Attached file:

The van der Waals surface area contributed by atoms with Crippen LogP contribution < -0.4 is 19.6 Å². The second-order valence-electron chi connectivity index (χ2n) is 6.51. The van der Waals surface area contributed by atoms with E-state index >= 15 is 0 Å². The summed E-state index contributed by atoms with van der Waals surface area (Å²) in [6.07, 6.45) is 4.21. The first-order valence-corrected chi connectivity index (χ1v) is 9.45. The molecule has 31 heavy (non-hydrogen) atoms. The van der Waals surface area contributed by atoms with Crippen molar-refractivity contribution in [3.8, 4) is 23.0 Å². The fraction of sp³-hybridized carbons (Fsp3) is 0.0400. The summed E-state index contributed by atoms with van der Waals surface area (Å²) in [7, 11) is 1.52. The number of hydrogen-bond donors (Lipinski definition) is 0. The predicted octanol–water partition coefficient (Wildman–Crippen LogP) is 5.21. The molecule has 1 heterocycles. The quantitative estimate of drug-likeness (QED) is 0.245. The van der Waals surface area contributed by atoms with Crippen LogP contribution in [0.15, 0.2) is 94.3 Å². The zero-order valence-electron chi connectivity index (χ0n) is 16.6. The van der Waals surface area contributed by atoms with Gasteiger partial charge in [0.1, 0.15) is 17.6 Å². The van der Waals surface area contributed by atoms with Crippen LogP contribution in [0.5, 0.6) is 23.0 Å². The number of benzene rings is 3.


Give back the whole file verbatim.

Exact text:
The van der Waals surface area contributed by atoms with Crippen LogP contribution < -0.4 is 19.6 Å². The second-order valence-electron chi connectivity index (χ2n) is 6.51. The van der Waals surface area contributed by atoms with E-state index >= 15 is 0 Å². The summed E-state index contributed by atoms with van der Waals surface area (Å²) in [6.07, 6.45) is 4.21. The first-order valence-corrected chi connectivity index (χ1v) is 9.45. The molecule has 31 heavy (non-hydrogen) atoms. The van der Waals surface area contributed by atoms with Crippen molar-refractivity contribution in [3.8, 4) is 23.0 Å². The fraction of sp³-hybridized carbons (Fsp3) is 0.0400. The summed E-state index contributed by atoms with van der Waals surface area (Å²) in [7, 11) is 1.52. The number of hydrogen-bond donors (Lipinski definition) is 0. The predicted octanol–water partition coefficient (Wildman–Crippen LogP) is 5.21. The molecule has 1 heterocycles. The quantitative estimate of drug-likeness (QED) is 0.245. The van der Waals surface area contributed by atoms with Crippen LogP contribution in [0.15, 0.2) is 94.3 Å². The zero-order valence-electron chi connectivity index (χ0n) is 16.6. The van der Waals surface area contributed by atoms with Gasteiger partial charge in [0.1, 0.15) is 17.6 Å². The van der Waals surface area contributed by atoms with Crippen LogP contribution in [0.5, 0.6) is 23.0 Å². The number of benzene rings is 3.